<img height="1" width="1" style="display:none" src="https://www.facebook.com/tr?id=1919858758278392&amp;ev=PageView&amp;noscript=1">

Bicep: The Evolution of Azure ARM

Oct 28, 2021 12:32:33 PM By Dan Whiting

Spoiler alert: Despite both bicep and arm being in the title, this has nothing to do with body building. But, if you want to talk about infrastructure as code (IaC) and an easier and more efficient way to implement it on Azure Resource Manager, you are in the right place. Read on. If you were expecting body building tips, watch this

Earlier today, Maik van der Gaag (@maikvandergaag) presented at the All Days DevOps conference on Bicep, a domain-specific language to implement IaC on Azure. Maik is the CTO at 3fifty, founder of the Dutch Cloud Meetup, and is a Microsoft Azure MVP.

He first touches on the value of IaC and why organizations should adopt it: 

  • Save money by delivering stable environments rapidly and at scale
  • Version control
  • Reusability
  • Repeatability
  • Create resource according to strict rules/remove human errors
  • No more configuration drift

Of course, IaC can be implemented in all sorts of environments, but Maik presented on what he knows best - Azure. Azure Resource Manager is a management layer on top of the Azure platform. 

Bicep is a domain specific language that is a transparent abstraction over ARM. It has a 1-to-1 compatibility with ARM and you have access to Microsoft production support when you use it.  The process to use it is straightforward: Create a Bicep file → Bicep, ARM templates are created → Templates can then be used to deploy resources. 

Why use Bicep? 

  • It has a much simpler syntax
  • It is easier to read
  • ARM can get quite large

As Maik says, once you start with Bicep, you won’t go back to ARM. 

In fact, if you already use ARM templates, you can decompile them and build Bicep templates from them. Bicep templates are structured with: 

  • Parameters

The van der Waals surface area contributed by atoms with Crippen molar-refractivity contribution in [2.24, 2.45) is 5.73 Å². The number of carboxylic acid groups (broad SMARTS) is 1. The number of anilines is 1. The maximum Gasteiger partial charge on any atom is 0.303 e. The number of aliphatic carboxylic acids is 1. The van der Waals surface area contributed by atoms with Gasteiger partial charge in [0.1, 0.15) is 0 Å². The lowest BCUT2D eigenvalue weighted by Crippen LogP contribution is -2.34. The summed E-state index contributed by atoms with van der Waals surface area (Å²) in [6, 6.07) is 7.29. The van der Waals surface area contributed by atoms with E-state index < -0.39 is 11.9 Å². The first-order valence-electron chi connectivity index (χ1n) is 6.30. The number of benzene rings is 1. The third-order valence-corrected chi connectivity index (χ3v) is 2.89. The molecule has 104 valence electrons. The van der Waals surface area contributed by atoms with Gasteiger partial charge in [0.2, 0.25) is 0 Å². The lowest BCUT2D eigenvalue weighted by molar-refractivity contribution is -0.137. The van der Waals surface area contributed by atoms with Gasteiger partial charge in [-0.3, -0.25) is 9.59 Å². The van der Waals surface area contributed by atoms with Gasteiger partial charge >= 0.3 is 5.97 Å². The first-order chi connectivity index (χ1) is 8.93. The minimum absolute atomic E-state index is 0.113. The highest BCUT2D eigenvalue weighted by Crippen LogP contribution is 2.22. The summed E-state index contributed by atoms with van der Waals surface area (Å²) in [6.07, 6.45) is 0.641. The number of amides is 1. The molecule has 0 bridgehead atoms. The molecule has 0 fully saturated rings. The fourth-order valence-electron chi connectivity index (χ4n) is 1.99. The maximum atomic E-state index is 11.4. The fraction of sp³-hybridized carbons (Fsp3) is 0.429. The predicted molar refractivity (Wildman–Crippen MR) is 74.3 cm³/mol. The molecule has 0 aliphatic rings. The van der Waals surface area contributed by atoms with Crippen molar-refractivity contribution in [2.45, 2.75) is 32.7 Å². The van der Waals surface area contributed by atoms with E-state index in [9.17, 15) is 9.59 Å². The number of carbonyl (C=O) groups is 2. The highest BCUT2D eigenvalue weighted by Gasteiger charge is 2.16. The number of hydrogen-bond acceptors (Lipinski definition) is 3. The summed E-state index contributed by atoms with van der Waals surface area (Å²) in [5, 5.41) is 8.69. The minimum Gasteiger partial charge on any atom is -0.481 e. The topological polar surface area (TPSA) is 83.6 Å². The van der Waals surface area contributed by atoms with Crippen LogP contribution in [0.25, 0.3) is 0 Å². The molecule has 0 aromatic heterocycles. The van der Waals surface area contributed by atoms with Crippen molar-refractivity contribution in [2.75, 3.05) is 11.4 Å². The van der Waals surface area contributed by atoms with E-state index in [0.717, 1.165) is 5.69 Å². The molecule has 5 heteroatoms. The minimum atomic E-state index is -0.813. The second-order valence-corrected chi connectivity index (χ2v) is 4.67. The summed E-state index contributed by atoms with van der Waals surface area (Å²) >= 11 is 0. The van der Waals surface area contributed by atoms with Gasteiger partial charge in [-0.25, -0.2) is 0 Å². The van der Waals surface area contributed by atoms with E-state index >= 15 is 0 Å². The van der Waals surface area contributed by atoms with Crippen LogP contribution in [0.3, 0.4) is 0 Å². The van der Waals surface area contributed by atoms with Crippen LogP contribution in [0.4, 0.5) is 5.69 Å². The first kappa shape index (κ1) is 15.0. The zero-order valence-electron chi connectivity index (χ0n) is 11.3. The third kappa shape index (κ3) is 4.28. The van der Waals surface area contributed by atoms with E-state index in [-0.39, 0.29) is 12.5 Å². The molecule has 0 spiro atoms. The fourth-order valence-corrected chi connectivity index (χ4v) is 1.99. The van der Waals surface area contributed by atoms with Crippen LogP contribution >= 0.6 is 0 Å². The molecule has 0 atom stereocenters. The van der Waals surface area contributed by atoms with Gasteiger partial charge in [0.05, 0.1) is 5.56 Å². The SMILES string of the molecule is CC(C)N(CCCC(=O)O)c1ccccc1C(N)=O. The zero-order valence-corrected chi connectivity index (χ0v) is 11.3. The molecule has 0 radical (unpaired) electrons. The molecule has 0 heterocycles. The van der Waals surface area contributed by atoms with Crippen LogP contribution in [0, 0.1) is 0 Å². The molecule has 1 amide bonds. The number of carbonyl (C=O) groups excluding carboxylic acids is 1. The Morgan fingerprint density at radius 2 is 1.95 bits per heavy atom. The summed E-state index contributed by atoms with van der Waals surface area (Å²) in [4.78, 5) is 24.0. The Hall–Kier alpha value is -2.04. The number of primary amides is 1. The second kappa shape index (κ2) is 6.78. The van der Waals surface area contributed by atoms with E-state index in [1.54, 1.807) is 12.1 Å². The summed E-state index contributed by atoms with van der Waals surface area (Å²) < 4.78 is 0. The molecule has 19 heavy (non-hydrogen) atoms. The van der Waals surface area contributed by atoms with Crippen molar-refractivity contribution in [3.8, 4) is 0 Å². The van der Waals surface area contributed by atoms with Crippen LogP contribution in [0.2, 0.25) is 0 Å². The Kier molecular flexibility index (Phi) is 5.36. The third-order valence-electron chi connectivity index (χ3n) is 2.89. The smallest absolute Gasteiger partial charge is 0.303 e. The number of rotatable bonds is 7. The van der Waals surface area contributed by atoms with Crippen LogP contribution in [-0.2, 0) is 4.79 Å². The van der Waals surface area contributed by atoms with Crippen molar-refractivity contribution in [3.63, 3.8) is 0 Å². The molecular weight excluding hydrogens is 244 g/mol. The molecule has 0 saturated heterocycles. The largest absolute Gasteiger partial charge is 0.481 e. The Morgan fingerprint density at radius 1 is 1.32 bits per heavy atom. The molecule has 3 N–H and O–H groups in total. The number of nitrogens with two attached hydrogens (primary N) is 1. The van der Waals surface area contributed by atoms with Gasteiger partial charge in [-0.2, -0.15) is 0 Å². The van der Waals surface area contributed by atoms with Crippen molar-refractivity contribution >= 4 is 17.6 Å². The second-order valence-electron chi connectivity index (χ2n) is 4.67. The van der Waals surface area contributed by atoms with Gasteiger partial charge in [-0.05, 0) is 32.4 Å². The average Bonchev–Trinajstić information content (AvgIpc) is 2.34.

• Default value
    • Allowed value
    • Secure value
    • Length constraint
    • Description
    • Integer value constraint
    • Custom metadata
  • Variables
  • Resources
  • Modules
  • Outputs

I should stop there because this post isn’t the place to get into all of the specifics and demos. But, if you are now fully convinced to start using Bicep (or at least your interest is piqued), Maik walks through some more specifics and a demo in his talk. 

He also shared some helpful resources: 

You can listen to Maik’s entire 30-minute talk here at All Day DevOps, the world's largest DevOps conference. The event is taking place live today, October 28. There is still time to register online to participate in the 24-hour, global event and to view the session on-demand later.

Founded in 2016, the virtual event gathers more than 25,000 DevOps professionals for free, hands-on education. The All-Day DevOps is a global community of more than 75,000 DevOps practitioners and thought leaders offering free learning, peer-to-peer insights, and networking with professionals worldwide. The community hosts an annual conference, live forums, and ongoing educational experiences online. The 2021 event features a lineup of 180+ speakers in six separate tracks, including CI/CD Continuous Everything, Cultural Transformation, DevSecOps, Government, Modern Infrastructure, and Site Reliability Engineering. All sessions will be available on-demand following the conference. Register online to participate in the 24-hour live, global event on October 28 and to view the session on-demand later.